There are 26 bones, 19 muscles, 107 ligaments and an array of delicate blood vessels and nerves all working together to control the movement of each foot.
The cartilage in a child’s foot does not become bone until the foot is fully developed.
Information about movement comes from the nerves on the soles of our feet. The more we can feel the ground, the greater our body senses its surroundings and can better respond and adapt to it.
Children’s foot health medical experts worldwide agree that barefoot walking is not only the best thing for healthy foot development, but also for proper posture development.
Dr Wikler, a podiatrist specialising in children’s foot biomechanics claims that “children whose feet are healthy do not need a shoe for support; they need a shoe only for protection”.
Important Shoe Features
Barefoot might be best but it’s not always practical, and therefore, children shoes should allow the foot to function as close to barefoot as possible. If your child walks very differently with shoes on compared to barefoot, then the shoes do not fit correctly and shouldn’t be worn. When choosing your child’s shoes, look out for the following features:
Flexible shoes allow the foot and ankle to develop most naturally by enabling the foot to respond to changes in the walking environment. When choosing a shoe, you should be able to easily bend it to ensure that it adapts to the surface, and that it allows free foot movement. Inflexible, rigid shoes that restrict motion are potentially harmful to kids’ foot development.
Shoes should not be heavy or impede the child’s movement in any way. Heavy shoes can lead to a lack of confidence tired legs, and improper posture.
With wide toe-boxes
Children’s feet are not just a scaled down version of adult’s feet. They have a triangular shape, which is wider at the toes, and children’s shoes need to reflect this. Good toddler shoes require a correspondingly much bigger toe area than the shape of an adult shoe. Many manufacturers of children’s shoes are simply scaled down versions of adult shoes. Shoes with wide toe boxes enable the child to wriggle their toes freely, and allow the toes to spread without constriction. Not only should the toe box be wide, but the opening to the shoe should also be wide enough to enable the foot to slip in easily, without having to squeeze the toes in any way.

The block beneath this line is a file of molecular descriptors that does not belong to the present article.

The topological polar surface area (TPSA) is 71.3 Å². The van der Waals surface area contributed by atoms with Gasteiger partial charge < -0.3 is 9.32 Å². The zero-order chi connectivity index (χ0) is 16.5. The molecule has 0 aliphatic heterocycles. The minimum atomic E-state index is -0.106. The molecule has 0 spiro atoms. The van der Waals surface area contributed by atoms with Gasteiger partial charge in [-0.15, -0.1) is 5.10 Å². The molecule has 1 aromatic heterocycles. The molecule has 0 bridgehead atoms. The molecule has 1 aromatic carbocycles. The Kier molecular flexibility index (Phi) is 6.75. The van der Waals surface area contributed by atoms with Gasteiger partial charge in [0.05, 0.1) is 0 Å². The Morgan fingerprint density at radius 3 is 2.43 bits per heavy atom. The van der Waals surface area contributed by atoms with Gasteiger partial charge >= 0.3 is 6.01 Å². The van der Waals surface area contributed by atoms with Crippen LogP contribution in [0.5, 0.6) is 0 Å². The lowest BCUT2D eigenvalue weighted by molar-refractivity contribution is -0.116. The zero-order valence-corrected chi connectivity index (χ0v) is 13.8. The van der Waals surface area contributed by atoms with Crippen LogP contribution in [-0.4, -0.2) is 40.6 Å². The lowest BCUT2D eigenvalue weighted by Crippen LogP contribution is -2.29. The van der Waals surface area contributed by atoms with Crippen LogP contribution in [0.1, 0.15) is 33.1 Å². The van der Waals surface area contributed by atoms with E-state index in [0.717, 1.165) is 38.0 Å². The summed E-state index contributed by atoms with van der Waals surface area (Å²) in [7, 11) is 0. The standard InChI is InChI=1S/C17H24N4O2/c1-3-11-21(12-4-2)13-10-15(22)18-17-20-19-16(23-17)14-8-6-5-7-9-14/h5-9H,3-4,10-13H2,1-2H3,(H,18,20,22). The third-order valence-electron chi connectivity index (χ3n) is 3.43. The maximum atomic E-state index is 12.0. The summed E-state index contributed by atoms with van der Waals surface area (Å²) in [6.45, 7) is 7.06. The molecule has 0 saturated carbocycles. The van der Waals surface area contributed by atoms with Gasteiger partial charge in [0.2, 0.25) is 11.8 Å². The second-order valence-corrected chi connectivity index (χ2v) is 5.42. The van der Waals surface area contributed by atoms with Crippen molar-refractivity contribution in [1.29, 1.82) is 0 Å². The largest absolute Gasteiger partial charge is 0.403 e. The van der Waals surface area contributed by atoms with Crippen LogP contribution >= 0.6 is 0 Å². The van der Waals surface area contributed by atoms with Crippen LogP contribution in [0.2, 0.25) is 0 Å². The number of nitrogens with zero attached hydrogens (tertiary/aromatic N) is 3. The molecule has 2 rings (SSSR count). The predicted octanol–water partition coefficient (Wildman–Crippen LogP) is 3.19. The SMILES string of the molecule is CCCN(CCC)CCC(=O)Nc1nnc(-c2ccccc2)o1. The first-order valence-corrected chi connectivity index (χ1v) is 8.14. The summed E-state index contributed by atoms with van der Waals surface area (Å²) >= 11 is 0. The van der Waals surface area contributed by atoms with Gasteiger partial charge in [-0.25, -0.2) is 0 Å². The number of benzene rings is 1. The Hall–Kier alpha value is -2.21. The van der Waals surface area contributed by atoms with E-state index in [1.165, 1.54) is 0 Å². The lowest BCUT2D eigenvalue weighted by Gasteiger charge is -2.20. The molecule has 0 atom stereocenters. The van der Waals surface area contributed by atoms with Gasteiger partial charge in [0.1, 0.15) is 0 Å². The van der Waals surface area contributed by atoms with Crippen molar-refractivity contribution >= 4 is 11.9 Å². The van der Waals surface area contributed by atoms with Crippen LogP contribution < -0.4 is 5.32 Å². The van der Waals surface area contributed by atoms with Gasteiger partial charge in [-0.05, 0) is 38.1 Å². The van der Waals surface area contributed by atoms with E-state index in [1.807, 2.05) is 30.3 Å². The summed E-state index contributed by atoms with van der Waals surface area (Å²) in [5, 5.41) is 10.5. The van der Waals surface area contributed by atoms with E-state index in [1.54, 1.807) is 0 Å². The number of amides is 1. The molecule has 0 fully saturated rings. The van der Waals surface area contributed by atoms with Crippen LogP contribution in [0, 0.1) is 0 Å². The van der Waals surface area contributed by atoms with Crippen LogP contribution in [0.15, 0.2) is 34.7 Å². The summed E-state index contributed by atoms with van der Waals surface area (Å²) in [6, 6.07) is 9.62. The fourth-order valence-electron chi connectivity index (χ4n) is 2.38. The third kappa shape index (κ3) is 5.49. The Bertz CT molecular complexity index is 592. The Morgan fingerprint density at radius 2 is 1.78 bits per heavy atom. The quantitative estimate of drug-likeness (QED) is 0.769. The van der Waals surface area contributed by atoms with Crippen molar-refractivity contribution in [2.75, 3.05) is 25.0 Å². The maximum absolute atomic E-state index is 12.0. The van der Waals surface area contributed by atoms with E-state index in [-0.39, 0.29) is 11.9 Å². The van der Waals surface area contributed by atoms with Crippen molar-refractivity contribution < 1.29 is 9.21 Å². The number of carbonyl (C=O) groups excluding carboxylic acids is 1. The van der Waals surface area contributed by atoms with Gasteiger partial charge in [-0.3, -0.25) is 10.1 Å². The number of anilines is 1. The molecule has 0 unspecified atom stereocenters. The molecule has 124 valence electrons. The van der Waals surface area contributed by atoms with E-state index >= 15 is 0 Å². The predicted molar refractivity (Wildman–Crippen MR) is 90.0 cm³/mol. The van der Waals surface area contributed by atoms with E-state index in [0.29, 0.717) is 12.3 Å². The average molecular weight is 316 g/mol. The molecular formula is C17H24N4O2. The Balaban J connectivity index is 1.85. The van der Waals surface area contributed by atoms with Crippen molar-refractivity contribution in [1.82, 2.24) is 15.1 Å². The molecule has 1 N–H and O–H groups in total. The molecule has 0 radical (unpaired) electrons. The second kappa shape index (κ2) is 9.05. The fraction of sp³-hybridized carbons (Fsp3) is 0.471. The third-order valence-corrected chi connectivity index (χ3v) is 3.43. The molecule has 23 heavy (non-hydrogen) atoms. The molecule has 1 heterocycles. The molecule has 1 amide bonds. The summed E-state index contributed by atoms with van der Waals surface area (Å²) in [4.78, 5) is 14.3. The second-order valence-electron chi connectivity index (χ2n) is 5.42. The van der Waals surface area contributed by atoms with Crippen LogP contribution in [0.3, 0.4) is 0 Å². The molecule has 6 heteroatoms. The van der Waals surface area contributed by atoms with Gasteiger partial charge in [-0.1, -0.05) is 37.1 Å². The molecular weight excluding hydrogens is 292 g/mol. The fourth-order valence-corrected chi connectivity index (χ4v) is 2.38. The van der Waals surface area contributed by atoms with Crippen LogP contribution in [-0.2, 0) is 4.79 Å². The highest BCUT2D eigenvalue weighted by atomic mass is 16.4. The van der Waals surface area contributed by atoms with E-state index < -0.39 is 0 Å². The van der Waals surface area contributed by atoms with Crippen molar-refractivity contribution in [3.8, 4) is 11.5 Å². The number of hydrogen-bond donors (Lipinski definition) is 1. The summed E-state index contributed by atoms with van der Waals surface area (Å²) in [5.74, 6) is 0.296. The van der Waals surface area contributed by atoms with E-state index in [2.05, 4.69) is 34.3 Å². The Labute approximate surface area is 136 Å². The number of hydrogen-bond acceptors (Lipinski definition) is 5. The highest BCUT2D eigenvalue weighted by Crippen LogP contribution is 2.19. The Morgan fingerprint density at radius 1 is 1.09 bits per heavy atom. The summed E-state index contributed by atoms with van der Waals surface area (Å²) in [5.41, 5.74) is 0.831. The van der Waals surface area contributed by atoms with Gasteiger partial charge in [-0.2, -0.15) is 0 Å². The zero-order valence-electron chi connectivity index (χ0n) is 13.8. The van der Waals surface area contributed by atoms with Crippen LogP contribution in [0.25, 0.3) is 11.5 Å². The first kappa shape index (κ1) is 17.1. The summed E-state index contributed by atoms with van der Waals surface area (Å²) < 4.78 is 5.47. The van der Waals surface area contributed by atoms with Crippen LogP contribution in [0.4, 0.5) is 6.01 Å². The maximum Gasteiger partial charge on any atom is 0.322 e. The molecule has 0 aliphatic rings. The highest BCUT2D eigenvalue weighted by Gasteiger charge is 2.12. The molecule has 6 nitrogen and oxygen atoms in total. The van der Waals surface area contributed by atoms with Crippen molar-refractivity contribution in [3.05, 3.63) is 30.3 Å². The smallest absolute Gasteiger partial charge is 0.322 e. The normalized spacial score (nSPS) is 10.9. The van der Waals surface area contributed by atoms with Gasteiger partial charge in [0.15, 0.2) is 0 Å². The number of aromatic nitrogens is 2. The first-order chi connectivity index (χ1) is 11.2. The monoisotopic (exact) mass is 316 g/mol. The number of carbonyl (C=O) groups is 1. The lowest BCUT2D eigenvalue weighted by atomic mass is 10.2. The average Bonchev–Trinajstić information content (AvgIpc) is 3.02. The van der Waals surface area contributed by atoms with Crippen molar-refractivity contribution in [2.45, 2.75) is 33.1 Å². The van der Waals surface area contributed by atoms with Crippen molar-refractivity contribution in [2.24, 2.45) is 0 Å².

The interior lining, which is the interface between the shoe and the foot, should be soft and smooth to avoid irritation. The best material for children’s shoe lining is fabric, padded with foam, similar to the one in athletic shoes. It is recommended to put your hand inside the shoe, and check that the interior of the shoe is completely smooth.
The best soles are protective, while simulating barefoot conditions, meaning, flat and thin, without heels, arch supports or other “molding” features. Soling material should be slip-resistant, shock absorbing and flexible.
Shoe and Foot Care
When you’ve chosen your child’s shoes, follow these great tips for keeping them and your child’s feet in tip top condition:
- Feet should be thoroughly washed and dried daily, especially between the toes.
- Toe nails should be kept short and straight.
- Tights should have a heel and toe feature, not be just a long tube over the foot.
- Ideally, children should have more than one pair of shoes and alternate between them.
- Shoes should be changed 3-4 times a year. This prevents feet from becoming too ‘molded’ to a particular shoe
- Feet should be measured regularly, particularly in the 1st 3 years of walking.
- Shoes should be cleaned according to the manufacturers’ instructions.
- Shoes should be thoroughly aired after wearing them as sweat may cause dampness.